Mrs. Mary Aiken Ryon, 86, was the widow of Franklin C. Ryon. They lived on Canal Street near his coal yard, which was north of the firehouse before that building was moved to its present site in 1933.

Mrs. Margaret Mooney McCarthy, 87, was the widow of John McCarthy. She came from St. Antonie, Canada. She was a charter member of the Whitehall Democratic club. Her son, Edward McCarthy, was one of Whitehall’s postmasters.

Francis M. Bartholomew was called the Youngest Vet as he entered service, in the Civil War at the age of 13. Born in Howard, Steuben County, he came to Dresden at six years of age. He drove on the canal in summer and did chores in the winter. He was a member of the American Legion post in Whitehall.

Mrs. Adline LaVia Doty, 88, came from Sorel, Canada, as a young woman.

Walter D. Travis, 98, was one of the oldest Masons when he died in 1934. He was a member of Phoenix Lodge, 96, F. and A.M. He was in the hardware and ice business.

Mrs. Marion Pratt, 91, died on New Year’s Day in North Whitehall.

Doris B. Morton, Town Historian – Whitehall Independent – April 24, 1980

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How Not and How to Choose a Mate

A woman with a sudden nervous gait – whose feet turn in – when on a trot she interferes with both feet, as well as interferes with everybody’s bizziness — whose countenance looks as if she washes it every morning with vinegar or ile of vitrol – her nose looks as if mortification had sot in from too much snuff taking; who looks on the beast man as a dog does on a piece of meat, only good to be torn to pieces and then devoured. Boys, if in the course of human events such a conglomerate human mass gets after you, your goose is cooked. If you get wedded to a female of this sort you want to hunt up the most approved method of washing dishes, tending baby and doing a general assortment of household duties, for such a woman will be off attending women’s nite conventions, and kicking up a mess generally until Lucifer arrives with his ferry boots to tow her across the river Styxz.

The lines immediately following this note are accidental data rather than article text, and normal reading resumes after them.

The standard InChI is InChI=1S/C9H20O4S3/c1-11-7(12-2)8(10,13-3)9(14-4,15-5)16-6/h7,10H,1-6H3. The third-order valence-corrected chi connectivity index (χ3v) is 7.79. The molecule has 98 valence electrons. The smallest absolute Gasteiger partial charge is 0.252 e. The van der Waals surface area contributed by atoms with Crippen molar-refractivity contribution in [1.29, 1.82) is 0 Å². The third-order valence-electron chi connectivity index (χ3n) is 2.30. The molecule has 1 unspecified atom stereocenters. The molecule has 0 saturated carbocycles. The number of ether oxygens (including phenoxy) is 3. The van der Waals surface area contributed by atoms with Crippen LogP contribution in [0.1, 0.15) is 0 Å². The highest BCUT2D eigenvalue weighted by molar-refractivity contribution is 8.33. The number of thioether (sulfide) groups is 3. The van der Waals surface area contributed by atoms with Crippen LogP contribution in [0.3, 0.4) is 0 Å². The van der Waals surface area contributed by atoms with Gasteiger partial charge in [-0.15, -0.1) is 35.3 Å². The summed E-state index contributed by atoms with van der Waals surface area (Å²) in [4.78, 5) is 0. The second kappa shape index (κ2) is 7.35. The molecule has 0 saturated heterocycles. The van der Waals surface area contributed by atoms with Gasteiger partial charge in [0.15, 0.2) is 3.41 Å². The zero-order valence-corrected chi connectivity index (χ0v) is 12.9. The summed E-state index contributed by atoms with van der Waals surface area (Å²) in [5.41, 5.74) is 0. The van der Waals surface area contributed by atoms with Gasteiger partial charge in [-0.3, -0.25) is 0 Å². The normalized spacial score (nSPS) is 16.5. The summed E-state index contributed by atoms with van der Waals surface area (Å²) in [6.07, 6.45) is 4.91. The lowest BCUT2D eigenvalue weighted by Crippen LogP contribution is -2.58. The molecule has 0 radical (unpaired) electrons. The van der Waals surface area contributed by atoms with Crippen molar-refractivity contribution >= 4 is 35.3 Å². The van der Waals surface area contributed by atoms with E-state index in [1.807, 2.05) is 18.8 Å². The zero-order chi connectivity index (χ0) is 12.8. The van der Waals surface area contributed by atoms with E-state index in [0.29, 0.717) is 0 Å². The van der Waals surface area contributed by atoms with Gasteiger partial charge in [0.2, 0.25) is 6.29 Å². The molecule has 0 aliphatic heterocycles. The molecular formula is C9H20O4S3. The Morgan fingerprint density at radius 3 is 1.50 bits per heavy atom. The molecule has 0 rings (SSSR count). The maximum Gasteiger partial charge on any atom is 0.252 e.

Boys, having told you the wrong gait, let me tell you the right one. If the promenader steps off with a gentle movement with the lower extremities, her toes turned out just sufficiently to fit between her feet, when standing still, a five inch piece of pie, as she steps off redolent with smiles, as if she thought the world was made for all human beings and it was a duty we owe each other to shed as much sunshine about us as the maker of nature had endowed us with word for all the afflicted and needy, a proper respect for the aged; with a heart so tender she would rather step into the gutter than tread upon a worm that was crawling in her path; with her habiliments neat but not gaudy; the roses on her cheeks sparkling as if they were color and warranted to wash bowing as polite to the thread-bare passer-by as to the queen in silks. Boys, when you see such a treasure, mark my words, her price is above roobies and fine gold. My advice is get her if you can, with such a woman your house will be paradise. Every button will be in its place; your pudding free from nite cap strings and waste hair. Instead of your wife being off attending conventions and others; she will settle down to her legitiment bizziness in building a hearthstone that will make the mouth of all henpeck husbands water like a thunderstorm in Jewly.

Get such a wife, and after business hours go home to her and not pass your time hanging about corners and making a confounded beast of yourself generally.